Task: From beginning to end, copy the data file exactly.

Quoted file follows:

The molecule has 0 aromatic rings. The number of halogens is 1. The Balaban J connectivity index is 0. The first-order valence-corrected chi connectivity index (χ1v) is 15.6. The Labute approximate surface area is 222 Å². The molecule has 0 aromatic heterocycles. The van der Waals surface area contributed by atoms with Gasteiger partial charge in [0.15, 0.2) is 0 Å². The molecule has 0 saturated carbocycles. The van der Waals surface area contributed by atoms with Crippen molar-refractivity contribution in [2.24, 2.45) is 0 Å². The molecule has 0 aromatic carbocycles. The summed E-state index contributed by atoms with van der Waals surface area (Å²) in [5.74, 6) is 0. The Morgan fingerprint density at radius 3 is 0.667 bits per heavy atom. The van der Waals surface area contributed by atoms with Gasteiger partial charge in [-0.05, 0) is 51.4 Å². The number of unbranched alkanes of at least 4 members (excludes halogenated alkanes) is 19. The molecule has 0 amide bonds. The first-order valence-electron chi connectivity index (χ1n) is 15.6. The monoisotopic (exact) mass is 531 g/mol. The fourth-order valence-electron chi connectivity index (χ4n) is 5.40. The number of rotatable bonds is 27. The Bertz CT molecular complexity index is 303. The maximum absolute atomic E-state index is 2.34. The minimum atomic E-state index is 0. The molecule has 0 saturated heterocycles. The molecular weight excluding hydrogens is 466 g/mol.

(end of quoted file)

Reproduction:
The molecule has 0 aromatic rings. The number of halogens is 1. The Balaban J connectivity index is 0. The first-order valence-corrected chi connectivity index (χ1v) is 15.6. The Labute approximate surface area is 222 Å². The molecule has 0 aromatic heterocycles. The van der Waals surface area contributed by atoms with Gasteiger partial charge in [0.15, 0.2) is 0 Å². The molecule has 0 saturated carbocycles. The van der Waals surface area contributed by atoms with Crippen molar-refractivity contribution in [2.24, 2.45) is 0 Å². The molecule has 0 aromatic carbocycles. The summed E-state index contributed by atoms with van der Waals surface area (Å²) in [5.74, 6) is 0. The Morgan fingerprint density at radius 3 is 0.667 bits per heavy atom. The van der Waals surface area contributed by atoms with Gasteiger partial charge in [-0.05, 0) is 51.4 Å². The number of unbranched alkanes of at least 4 members (excludes halogenated alkanes) is 19. The molecule has 0 amide bonds. The first-order valence-electron chi connectivity index (χ1n) is 15.6. The monoisotopic (exact) mass is 531 g/mol. The fourth-order valence-electron chi connectivity index (χ4n) is 5.40. The number of rotatable bonds is 27. The Bertz CT molecular complexity index is 303. The maximum absolute atomic E-state index is 2.34. The minimum atomic E-state index is 0. The molecule has 0 saturated heterocycles. The molecular weight excluding hydrogens is 466 g/mol.